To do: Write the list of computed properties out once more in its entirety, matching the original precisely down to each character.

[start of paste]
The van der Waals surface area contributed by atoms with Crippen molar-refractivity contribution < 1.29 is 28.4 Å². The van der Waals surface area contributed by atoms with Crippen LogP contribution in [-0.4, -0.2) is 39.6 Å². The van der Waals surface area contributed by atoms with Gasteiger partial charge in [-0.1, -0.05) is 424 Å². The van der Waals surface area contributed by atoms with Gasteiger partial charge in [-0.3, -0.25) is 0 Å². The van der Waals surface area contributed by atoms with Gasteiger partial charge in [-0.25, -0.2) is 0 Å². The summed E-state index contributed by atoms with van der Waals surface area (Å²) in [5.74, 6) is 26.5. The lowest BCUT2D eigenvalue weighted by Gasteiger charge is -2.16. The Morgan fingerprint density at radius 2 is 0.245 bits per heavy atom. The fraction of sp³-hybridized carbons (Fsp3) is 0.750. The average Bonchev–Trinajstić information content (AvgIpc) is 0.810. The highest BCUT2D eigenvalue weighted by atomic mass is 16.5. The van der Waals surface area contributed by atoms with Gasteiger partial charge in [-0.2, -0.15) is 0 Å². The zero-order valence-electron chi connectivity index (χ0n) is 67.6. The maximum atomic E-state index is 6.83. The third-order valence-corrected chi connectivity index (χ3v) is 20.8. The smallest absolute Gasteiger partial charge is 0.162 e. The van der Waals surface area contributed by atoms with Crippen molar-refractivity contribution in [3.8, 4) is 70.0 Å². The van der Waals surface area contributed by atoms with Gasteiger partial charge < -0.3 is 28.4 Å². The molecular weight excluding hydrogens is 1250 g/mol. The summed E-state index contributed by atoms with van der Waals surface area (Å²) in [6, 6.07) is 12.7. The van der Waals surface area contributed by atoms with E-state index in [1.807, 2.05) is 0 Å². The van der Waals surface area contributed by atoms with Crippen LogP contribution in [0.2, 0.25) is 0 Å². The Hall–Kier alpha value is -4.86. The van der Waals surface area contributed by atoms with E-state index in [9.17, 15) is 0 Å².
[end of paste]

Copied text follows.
The van der Waals surface area contributed by atoms with Crippen molar-refractivity contribution < 1.29 is 28.4 Å². The van der Waals surface area contributed by atoms with Crippen LogP contribution in [-0.4, -0.2) is 39.6 Å². The van der Waals surface area contributed by atoms with Gasteiger partial charge in [-0.1, -0.05) is 424 Å². The van der Waals surface area contributed by atoms with Gasteiger partial charge in [-0.3, -0.25) is 0 Å². The van der Waals surface area contributed by atoms with Gasteiger partial charge in [-0.25, -0.2) is 0 Å². The summed E-state index contributed by atoms with van der Waals surface area (Å²) in [5.74, 6) is 26.5. The lowest BCUT2D eigenvalue weighted by Gasteiger charge is -2.16. The Morgan fingerprint density at radius 2 is 0.245 bits per heavy atom. The fraction of sp³-hybridized carbons (Fsp3) is 0.750. The average Bonchev–Trinajstić information content (AvgIpc) is 0.810. The highest BCUT2D eigenvalue weighted by atomic mass is 16.5. The van der Waals surface area contributed by atoms with Gasteiger partial charge in [-0.2, -0.15) is 0 Å². The zero-order valence-electron chi connectivity index (χ0n) is 67.6. The maximum atomic E-state index is 6.83. The third-order valence-corrected chi connectivity index (χ3v) is 20.8. The smallest absolute Gasteiger partial charge is 0.162 e. The van der Waals surface area contributed by atoms with Crippen molar-refractivity contribution in [3.8, 4) is 70.0 Å². The van der Waals surface area contributed by atoms with Gasteiger partial charge < -0.3 is 28.4 Å². The molecular weight excluding hydrogens is 1250 g/mol. The summed E-state index contributed by atoms with van der Waals surface area (Å²) in [6, 6.07) is 12.7. The van der Waals surface area contributed by atoms with E-state index in [1.807, 2.05) is 0 Å². The van der Waals surface area contributed by atoms with Crippen LogP contribution in [0.2, 0.25) is 0 Å². The Hall–Kier alpha value is -4.86. The van der Waals surface area contributed by atoms with E-state index in [9.17, 15) is 0 Å².